WSJ: “Borrowing by the federal government is set to top $1 trillion for the second year in a row as higher spending outpaces revenue growth and concern about budget deficits wanes in Washington and on Wall Street. The Treasury Department said Monday it expects to issue $814 billion in net marketable debt in the second half of this calendar year, bringing total debt issuance to $1.23 trillion in 2019. That would represent a slight decline from borrowing in 2018, when the Treasury issued $1.34 trillion in debt—more than twice as much as the $546 billion it issued in 2017. The budget gap for the fiscal year that ends Sept. 30 is on course to exceed $1 trillion, following the 2017 tax cuts that constrained federal revenue and a previous two-year budget deal that raised spending nearly $300 billion above spending caps Congress enacted in 2011. The new budget agreement congressional leaders announced last week effectively pushed the issue of government spending off until after the 2020 election.”
Tyler Cowen: RIP rational debate about the federal budget - Bloomberg: “Apparently, U.S. politics are now so polarized, rational conversation about the federal budget is no longer possible. Last week, the House of Representatives approved a two-year budget deal that stands to boost spending by $320 billion, significantly expanding the deficit. Yet commentators have not been able to articulate a coherent response — no matter which political side they’re on. Democrats seem not to recognize that the spendthrift budget is similar to the kind of fiscal policy they were recommending before Trump’s election. The common claim, voiced by partisans from Lawrence Summers to Paul Krugman, was that the economy had entered a new era of long-term ‘secular stagnation’ and deficient demand. Left-leaning economists called for more government spending and higher budget deficits, and that is what we are getting now, albeit with a suboptimal level of infrastructure spending.”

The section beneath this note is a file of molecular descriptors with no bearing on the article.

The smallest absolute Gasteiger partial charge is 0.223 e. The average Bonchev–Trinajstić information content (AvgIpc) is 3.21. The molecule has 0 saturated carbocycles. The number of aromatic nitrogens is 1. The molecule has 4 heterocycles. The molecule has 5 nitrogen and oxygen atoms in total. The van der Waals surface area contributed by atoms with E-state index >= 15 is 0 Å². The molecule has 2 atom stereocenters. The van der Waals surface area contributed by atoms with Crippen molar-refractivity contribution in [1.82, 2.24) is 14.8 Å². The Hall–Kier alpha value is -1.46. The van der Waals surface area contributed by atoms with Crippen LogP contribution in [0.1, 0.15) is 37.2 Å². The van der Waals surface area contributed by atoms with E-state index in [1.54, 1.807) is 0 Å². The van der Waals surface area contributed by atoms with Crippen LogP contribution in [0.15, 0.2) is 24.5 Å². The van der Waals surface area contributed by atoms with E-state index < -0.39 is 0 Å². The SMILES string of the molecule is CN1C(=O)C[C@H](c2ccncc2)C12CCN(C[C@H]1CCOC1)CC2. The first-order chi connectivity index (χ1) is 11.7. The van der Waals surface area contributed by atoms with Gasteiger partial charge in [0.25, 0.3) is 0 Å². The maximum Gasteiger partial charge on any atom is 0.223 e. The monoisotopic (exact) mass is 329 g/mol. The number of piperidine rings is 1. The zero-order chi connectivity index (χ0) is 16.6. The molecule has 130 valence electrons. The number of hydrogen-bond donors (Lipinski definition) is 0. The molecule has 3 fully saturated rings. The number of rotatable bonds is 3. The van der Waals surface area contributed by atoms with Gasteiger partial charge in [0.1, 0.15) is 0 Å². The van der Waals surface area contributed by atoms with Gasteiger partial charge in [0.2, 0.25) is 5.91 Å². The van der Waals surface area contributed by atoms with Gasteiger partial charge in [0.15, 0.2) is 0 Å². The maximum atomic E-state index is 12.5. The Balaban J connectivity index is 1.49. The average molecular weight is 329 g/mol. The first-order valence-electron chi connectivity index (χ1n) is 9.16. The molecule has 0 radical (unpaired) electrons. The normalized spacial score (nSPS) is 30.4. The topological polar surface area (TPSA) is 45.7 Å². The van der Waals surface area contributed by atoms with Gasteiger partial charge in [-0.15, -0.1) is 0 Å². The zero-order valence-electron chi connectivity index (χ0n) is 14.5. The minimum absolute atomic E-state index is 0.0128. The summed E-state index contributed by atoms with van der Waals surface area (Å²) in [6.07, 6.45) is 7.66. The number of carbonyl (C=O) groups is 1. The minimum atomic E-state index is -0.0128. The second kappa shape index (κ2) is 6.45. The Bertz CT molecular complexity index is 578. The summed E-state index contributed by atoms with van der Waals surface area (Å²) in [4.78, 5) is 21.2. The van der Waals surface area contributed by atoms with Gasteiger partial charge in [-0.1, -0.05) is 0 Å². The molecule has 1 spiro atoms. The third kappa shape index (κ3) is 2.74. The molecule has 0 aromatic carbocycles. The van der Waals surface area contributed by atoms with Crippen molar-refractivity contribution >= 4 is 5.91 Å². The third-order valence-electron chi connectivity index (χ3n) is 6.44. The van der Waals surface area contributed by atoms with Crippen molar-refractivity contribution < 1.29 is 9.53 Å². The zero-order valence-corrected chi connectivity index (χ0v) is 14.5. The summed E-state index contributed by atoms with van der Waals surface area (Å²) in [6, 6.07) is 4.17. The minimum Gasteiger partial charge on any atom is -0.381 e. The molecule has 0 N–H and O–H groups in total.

Sen. Shelby finalizing fiscal 2020 bills - Roll Call: “Senate Appropriations subcommittee leaders are likely to learn within the next week how much they have to spend on their fiscal 2020 bills. Senate Appropriations Chairman Richard C. Shelby, R-Ala., said Monday he hopes to finalize the 12 subcommittee allocations by the end of this week or early next week. ‘We’re working on it now, but they will come later in the week or the first of next week,’ Shelby said. … He has, however, said for weeks that he hopes to mark up the fiscal 2020 Defense measure the first week lawmakers are back in Washington following the August recess. He has also expressed hope that negotiators might pair the Defense spending bill with the Labor-HHS-Education spending bill, which proved successful last year and became law before the end of the fiscal year Sept. 30.”
POLL: HALF OF VOTERS THINK THE PRESIDENT IS RACIST